·        Illegal aliens were given sanctuary under Romney’s governorship. Not exactly. Certain cities granted sanctuary status on a city level, outside Romney’s influence. A state legislature could act to punish cities for failing to uphold immigration laws, but Massachusetts’s legislature was 85% Democrat, so they had no intention of acting to correct cities on that issue.

·        Romney claimed to be for gay rights and then stood against gay marriage. Not exactly a flip flop. When asked in 1994 whether homosexuals should have the same rights as other citizens—to work, to have access to courts, to be as free from harassment and harm as any citizen—then he said yes, they should have those rights. When, during his tenure as governor, a rogue court decided to “find” a “right” to redefine marriage so that it no longer meant one man and one woman who would engage in the act that could result in procreation and who would commit to a permanent and exclusive bond (an interest of the state as a whole)—then he fought against giving homosexuals that special power over the rest of us. He remains firm on that issue and has testified of the need for a national solution (constitutional amendment and upholding the DOMA law) so that such contracts made in one state will not impose the change in marriage definition on all other states. While it is no longer possible to use the phrase “I support gay rights” to mean supporting their citizenship rights rather than their radical agenda, when he said it in 1994, people knew what he meant. And his stance hasn’t changed. It is essentially the same stance I hold.

·        Romney is against capital punishment. Not true. Massachusetts has no death penalty, but Romney pressed to institute it.

·        Romney was against the NRA and then joined. Hmm. Not exactly. Romney has always been in favor of 2nd Amendment rights, and although he has never been in lock step with every NRA policy, he has signed on as a member. The main discrepancy is probably on waiting periods; he favored them and then opposed them. But that is because of a change in technology, not policy. Romney favors background checks, so that guns aren’t given to criminals and terrorists. It used to be that a background check took a few days—thus the waiting period. Now that technology makes them almost instantaneous, Romney is against the waiting period.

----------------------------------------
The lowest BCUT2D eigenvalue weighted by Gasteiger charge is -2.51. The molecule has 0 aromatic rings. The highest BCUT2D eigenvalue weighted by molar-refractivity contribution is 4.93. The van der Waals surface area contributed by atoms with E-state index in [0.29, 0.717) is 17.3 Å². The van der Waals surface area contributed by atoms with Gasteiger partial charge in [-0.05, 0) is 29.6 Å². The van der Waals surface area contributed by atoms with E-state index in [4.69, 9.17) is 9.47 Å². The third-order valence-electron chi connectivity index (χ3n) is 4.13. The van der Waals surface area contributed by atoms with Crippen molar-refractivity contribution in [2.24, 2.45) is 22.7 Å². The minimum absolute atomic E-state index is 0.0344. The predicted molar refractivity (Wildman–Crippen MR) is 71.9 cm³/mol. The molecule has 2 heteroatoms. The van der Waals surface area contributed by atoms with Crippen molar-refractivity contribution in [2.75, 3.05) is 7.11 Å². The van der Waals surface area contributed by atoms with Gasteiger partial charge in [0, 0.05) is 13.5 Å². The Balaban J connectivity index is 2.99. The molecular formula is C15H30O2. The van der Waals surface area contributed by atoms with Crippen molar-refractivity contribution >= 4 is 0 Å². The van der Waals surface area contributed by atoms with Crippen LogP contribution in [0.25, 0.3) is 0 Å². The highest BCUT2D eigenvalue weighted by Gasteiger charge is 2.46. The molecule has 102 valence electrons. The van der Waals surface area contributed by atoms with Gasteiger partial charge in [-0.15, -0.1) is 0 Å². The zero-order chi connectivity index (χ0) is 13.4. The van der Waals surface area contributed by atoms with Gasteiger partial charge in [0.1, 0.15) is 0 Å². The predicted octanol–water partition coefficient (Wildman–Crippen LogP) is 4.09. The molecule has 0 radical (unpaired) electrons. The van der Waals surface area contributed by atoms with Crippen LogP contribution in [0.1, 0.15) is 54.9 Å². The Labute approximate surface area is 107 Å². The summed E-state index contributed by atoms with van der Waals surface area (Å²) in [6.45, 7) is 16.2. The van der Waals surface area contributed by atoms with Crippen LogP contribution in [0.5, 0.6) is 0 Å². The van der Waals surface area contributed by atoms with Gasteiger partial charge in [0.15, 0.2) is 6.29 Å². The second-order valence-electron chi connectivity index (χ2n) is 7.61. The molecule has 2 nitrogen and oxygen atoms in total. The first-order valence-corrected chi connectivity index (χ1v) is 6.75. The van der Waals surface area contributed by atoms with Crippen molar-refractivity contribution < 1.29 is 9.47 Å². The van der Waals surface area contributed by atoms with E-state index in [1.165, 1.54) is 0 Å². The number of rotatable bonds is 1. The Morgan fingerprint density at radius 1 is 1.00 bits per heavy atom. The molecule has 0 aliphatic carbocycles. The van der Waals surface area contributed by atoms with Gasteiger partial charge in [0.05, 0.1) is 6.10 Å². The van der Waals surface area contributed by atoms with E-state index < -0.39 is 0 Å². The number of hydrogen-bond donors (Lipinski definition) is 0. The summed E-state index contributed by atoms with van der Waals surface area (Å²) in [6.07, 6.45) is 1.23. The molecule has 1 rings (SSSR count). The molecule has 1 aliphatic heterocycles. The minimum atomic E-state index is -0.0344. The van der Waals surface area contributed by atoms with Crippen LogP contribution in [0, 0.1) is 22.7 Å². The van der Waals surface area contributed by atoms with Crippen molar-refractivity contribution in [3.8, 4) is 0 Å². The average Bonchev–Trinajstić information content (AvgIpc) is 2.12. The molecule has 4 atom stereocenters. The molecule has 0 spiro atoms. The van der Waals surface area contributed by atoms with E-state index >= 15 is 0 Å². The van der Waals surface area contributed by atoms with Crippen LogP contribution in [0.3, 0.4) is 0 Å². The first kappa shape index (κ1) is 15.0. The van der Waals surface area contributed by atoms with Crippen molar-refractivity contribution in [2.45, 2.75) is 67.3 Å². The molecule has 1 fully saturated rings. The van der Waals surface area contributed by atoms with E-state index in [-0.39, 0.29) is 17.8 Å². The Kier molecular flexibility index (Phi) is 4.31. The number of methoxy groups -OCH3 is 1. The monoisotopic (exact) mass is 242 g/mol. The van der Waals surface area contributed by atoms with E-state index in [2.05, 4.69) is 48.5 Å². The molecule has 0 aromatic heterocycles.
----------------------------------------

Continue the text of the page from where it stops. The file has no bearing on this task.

·        Romney lied about his father marching with Martin Luther King, Jr. Actually, George Romney did participate in King marches. And the elder Romney, former Governor of Michigan and one-time presidential candidate, personally led a march of 10,000. MLK, who was a Republican, spoke in favor of George Romney’s presidential run. It is possibly worth noting that it was Republicans who pushed for civil rights legislation in the 1960s; it was “conservative” Democrats (i.e., in favor of conserving their status quo) who opposed civil rights legislation.

·        Romney provided $50 co-pays for abortions in his Massachusetts healthcare bill. No. The abortion co-pay was not part of the bill, but was later court mandated. When Romney speaks of the importance of choosing strict constructionist judges, rather than activist judges, he speaks from experience with them.[1]

The point of today's post is that, now that it's 2011, maybe it's time to stop allowing the McCain campaign (or any other of Romney's enemies and opponents) to define Mitt Romney.

[1] I have paraphrased and added my commentary, but this list comes from a post by Ryan Larsen, January 31, 2008, 7:50 AM, from, no longer available online.